Even so, Minogue said the team is planning to proceed further with the MinIon platform since the technology is "much more portable" and better suited for "less technology-centric" scenarios such as biosurveillance in the field. The work environment that Minogue's team is targeting is more austere. Therefore, he said, "the ONT platform is a much better fit for that."

However, the current turnaround time of the assay is around six to eight hours, not fast enough for rapid biosurveillance scenarios, where time-sensitive results are required from in a couple of hours to immediate, according to Minogue. Therefore, moving forward, his team is targeting to condense the overall workflow to under four hours.

ONT sequencing has a "distinct time advantage," he noted, because the sequencing data can be read in real time during the run, whereas with Illumina sequencing, it is hard to stop mid-run and do the analysis.

Shanmuga Sozhamannan, who works on biothreat detection systems for the Logistics Management Institute, a government consultancy, said in an email that he is "pleased that we are moving one step closer to making NGS-based infectious disease diagnostics a reality."

A major advantage of combining MIP with NGS is the "unparalleled multiplexing capability that is not achievable by the conventional real-time PCRs," he noted. In addition, "the MIP approach strikes a great balance of the best of amplicon sequencing with even more multiplex capability, while at the same time avoiding the complexity of metagenome sequence data handling in a regular clinical microbiology lab."

But there are also downsides to MIP-based sequencing. For one, he said, "it is targeted sequencing, so you need [to] know what you are looking for and [it] can be challenging or not well-suited when looking for unknown or engineered threats." Additionally, the technology may not be able to differentiate species or strains, he said.

A number of companies, such as Arc Bio, already offer commercial NGS-based assays for pathogen detection. However, microbial identification using MIPs with NGS appears to be novel.

While the authors of the current study said they want to explore the technology further in the biosurveillance context, Sozhamannan thinks it has potential for commercial use in diagnostics. "Although this assay is not there yet," Sozhamannan said about commercialization, "it’s the first step to achieving that goal."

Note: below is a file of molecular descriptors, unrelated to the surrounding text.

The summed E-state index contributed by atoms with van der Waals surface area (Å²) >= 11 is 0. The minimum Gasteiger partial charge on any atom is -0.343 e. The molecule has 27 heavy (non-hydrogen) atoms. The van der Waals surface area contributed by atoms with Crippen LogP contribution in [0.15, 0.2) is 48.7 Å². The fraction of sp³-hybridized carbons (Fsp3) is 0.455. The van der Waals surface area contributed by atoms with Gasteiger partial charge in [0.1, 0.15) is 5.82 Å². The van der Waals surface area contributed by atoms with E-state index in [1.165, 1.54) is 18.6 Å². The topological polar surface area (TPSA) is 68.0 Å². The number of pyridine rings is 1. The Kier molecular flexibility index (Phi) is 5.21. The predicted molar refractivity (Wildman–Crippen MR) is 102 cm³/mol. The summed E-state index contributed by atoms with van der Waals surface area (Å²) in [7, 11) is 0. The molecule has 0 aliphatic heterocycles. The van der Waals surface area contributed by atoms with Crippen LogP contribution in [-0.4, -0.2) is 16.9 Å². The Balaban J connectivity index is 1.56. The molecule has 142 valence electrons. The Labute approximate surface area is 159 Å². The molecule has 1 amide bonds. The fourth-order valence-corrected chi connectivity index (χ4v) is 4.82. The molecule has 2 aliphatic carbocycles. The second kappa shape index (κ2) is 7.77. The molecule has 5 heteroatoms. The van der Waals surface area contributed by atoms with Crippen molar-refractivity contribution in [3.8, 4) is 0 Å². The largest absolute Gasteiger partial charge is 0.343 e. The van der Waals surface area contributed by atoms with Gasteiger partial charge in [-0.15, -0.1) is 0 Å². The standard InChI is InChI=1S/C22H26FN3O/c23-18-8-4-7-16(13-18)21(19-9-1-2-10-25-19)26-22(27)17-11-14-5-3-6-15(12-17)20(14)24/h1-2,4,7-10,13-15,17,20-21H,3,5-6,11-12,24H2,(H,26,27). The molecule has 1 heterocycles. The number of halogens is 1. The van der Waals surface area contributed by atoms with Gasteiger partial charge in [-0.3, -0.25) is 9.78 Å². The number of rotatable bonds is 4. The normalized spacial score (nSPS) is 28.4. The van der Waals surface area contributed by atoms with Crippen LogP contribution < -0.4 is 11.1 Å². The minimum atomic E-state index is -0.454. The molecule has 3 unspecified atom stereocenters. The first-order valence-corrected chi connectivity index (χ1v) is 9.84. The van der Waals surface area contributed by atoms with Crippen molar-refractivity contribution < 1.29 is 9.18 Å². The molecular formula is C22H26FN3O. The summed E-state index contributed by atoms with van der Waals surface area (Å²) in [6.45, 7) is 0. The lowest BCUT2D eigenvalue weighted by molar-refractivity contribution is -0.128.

To commercially compete with real-time PCR assays, which he said are currently the gold standard in infectious disease diagnostics, the MIP-based NGS approach still needs to improve in terms of cost effectiveness, limits of detection, preventing sample cross contamination within a sequencing run, turnaround time, portability, and insurance coverage, he noted. 

Although the authors did not conduct a cost analysis for their study, they reported that sequencing reagents for both Illumina and ONT were "the most significant expense" for the workflow. Minogue said he sees the cost for MIP-based NGS will "fit in between" the cost of real-time PCR and metagenomic sequencing.

He said his team is currently not planning to commercialize the technology described in the paper. According to an USAMRIID spokesperson, the scientists at the agency "take the technology as far as we can and then hand it off for advanced development." Additionally, USAMRIID’s parent organization, the U.S. Army Medical Research and Development Command, "coordinates intellectual property licensing on behalf of all the subordinate laboratories."

"If successfully taken through the FDA approval process, this work opens up a new avenue of clinical diagnostics," Sozhamannan said. "This can be a trend setter for the development of other panels, such as a panel for biothreat detection. I can also imagine other areas of relevance for infectious diseases, such as for veterinary diagnostics and beyond."